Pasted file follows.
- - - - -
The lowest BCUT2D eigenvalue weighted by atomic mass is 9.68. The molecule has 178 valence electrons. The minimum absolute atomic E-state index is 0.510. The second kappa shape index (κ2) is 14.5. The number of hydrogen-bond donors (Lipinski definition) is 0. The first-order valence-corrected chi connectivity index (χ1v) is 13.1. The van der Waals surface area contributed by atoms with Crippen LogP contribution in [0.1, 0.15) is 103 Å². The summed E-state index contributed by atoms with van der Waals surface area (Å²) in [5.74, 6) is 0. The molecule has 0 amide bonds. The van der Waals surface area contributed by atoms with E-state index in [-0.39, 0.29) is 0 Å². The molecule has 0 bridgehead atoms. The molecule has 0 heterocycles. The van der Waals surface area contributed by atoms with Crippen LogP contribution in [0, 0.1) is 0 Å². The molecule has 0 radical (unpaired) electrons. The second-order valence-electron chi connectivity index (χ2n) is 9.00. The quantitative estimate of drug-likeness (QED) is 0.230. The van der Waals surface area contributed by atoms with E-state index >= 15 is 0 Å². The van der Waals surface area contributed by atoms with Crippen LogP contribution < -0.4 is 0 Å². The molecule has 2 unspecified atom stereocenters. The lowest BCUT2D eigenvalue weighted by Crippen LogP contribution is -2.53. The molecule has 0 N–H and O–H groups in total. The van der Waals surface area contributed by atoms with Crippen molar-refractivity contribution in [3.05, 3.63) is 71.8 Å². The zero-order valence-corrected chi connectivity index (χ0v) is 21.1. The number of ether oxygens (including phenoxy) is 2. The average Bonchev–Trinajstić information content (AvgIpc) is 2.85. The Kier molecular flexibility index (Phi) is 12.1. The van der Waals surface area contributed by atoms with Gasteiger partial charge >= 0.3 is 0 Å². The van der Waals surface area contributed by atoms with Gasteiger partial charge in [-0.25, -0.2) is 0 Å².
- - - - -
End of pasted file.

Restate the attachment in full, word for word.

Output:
The lowest BCUT2D eigenvalue weighted by atomic mass is 9.68. The molecule has 178 valence electrons. The minimum absolute atomic E-state index is 0.510. The second kappa shape index (κ2) is 14.5. The number of hydrogen-bond donors (Lipinski definition) is 0. The first-order valence-corrected chi connectivity index (χ1v) is 13.1. The van der Waals surface area contributed by atoms with Crippen LogP contribution in [0.1, 0.15) is 103 Å². The summed E-state index contributed by atoms with van der Waals surface area (Å²) in [5.74, 6) is 0. The molecule has 0 amide bonds. The van der Waals surface area contributed by atoms with E-state index in [-0.39, 0.29) is 0 Å². The molecule has 0 bridgehead atoms. The molecule has 0 heterocycles. The van der Waals surface area contributed by atoms with Crippen LogP contribution in [0, 0.1) is 0 Å². The molecule has 0 radical (unpaired) electrons. The second-order valence-electron chi connectivity index (χ2n) is 9.00. The quantitative estimate of drug-likeness (QED) is 0.230. The van der Waals surface area contributed by atoms with E-state index >= 15 is 0 Å². The van der Waals surface area contributed by atoms with Crippen LogP contribution < -0.4 is 0 Å². The molecule has 2 unspecified atom stereocenters. The lowest BCUT2D eigenvalue weighted by Crippen LogP contribution is -2.53. The molecule has 0 N–H and O–H groups in total. The van der Waals surface area contributed by atoms with Crippen molar-refractivity contribution in [3.05, 3.63) is 71.8 Å². The zero-order valence-corrected chi connectivity index (χ0v) is 21.1. The number of ether oxygens (including phenoxy) is 2. The average Bonchev–Trinajstić information content (AvgIpc) is 2.85. The Kier molecular flexibility index (Phi) is 12.1. The van der Waals surface area contributed by atoms with Gasteiger partial charge >= 0.3 is 0 Å². The van der Waals surface area contributed by atoms with Gasteiger partial charge in [-0.25, -0.2) is 0 Å².